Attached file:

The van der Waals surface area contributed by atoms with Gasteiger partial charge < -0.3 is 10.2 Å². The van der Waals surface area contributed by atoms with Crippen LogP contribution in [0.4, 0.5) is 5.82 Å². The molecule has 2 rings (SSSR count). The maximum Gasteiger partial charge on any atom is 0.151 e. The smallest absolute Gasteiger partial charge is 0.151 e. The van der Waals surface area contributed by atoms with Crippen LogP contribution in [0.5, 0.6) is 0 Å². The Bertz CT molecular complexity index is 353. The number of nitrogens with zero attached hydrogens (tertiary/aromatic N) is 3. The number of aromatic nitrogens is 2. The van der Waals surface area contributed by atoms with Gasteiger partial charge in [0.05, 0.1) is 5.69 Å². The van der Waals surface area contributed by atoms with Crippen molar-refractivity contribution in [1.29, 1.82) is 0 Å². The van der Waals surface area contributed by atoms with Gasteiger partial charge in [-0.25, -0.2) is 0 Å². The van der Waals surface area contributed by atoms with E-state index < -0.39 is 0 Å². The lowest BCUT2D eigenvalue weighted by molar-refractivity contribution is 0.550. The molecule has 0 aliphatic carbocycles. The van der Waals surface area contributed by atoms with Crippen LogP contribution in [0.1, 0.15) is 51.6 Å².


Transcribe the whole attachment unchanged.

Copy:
The van der Waals surface area contributed by atoms with Gasteiger partial charge < -0.3 is 10.2 Å². The van der Waals surface area contributed by atoms with Crippen LogP contribution in [0.4, 0.5) is 5.82 Å². The molecule has 2 rings (SSSR count). The maximum Gasteiger partial charge on any atom is 0.151 e. The smallest absolute Gasteiger partial charge is 0.151 e. The van der Waals surface area contributed by atoms with Crippen LogP contribution in [0.5, 0.6) is 0 Å². The Bertz CT molecular complexity index is 353. The number of nitrogens with zero attached hydrogens (tertiary/aromatic N) is 3. The number of aromatic nitrogens is 2. The van der Waals surface area contributed by atoms with Gasteiger partial charge in [0.05, 0.1) is 5.69 Å². The van der Waals surface area contributed by atoms with Crippen molar-refractivity contribution in [1.29, 1.82) is 0 Å². The van der Waals surface area contributed by atoms with Gasteiger partial charge in [-0.25, -0.2) is 0 Å². The van der Waals surface area contributed by atoms with E-state index < -0.39 is 0 Å². The lowest BCUT2D eigenvalue weighted by molar-refractivity contribution is 0.550. The molecule has 0 aliphatic carbocycles. The van der Waals surface area contributed by atoms with Crippen LogP contribution in [0.1, 0.15) is 51.6 Å².